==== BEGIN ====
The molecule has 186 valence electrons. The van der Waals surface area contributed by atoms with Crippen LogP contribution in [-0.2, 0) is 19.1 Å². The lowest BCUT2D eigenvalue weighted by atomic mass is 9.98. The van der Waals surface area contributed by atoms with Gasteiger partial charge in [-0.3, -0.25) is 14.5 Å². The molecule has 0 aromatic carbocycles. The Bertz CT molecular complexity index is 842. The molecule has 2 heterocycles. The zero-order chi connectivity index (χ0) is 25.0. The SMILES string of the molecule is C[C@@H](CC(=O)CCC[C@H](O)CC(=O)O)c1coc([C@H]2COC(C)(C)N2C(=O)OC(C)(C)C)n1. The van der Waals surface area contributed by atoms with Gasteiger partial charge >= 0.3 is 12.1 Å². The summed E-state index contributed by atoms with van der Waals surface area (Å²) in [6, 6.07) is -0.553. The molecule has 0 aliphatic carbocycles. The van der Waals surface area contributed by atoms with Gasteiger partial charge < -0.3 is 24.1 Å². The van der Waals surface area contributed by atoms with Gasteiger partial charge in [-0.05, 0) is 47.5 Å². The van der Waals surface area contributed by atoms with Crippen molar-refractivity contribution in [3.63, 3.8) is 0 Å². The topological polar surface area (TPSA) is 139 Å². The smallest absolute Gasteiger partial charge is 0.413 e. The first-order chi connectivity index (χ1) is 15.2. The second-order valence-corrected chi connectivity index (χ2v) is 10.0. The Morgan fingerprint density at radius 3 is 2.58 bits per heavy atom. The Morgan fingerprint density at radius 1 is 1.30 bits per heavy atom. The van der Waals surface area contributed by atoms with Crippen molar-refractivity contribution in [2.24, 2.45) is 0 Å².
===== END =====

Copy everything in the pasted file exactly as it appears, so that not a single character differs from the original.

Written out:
The molecule has 186 valence electrons. The van der Waals surface area contributed by atoms with Crippen LogP contribution in [-0.2, 0) is 19.1 Å². The lowest BCUT2D eigenvalue weighted by atomic mass is 9.98. The van der Waals surface area contributed by atoms with Gasteiger partial charge in [-0.3, -0.25) is 14.5 Å². The molecule has 0 aromatic carbocycles. The Bertz CT molecular complexity index is 842. The molecule has 2 heterocycles. The zero-order chi connectivity index (χ0) is 25.0. The SMILES string of the molecule is C[C@@H](CC(=O)CCC[C@H](O)CC(=O)O)c1coc([C@H]2COC(C)(C)N2C(=O)OC(C)(C)C)n1. The van der Waals surface area contributed by atoms with Gasteiger partial charge >= 0.3 is 12.1 Å². The summed E-state index contributed by atoms with van der Waals surface area (Å²) in [6, 6.07) is -0.553. The molecule has 0 aliphatic carbocycles. The van der Waals surface area contributed by atoms with Gasteiger partial charge < -0.3 is 24.1 Å². The van der Waals surface area contributed by atoms with Gasteiger partial charge in [-0.05, 0) is 47.5 Å². The van der Waals surface area contributed by atoms with Crippen molar-refractivity contribution in [3.63, 3.8) is 0 Å². The topological polar surface area (TPSA) is 139 Å². The smallest absolute Gasteiger partial charge is 0.413 e. The first-order chi connectivity index (χ1) is 15.2. The second-order valence-corrected chi connectivity index (χ2v) is 10.0. The Morgan fingerprint density at radius 3 is 2.58 bits per heavy atom. The Morgan fingerprint density at radius 1 is 1.30 bits per heavy atom. The van der Waals surface area contributed by atoms with Crippen molar-refractivity contribution in [2.24, 2.45) is 0 Å².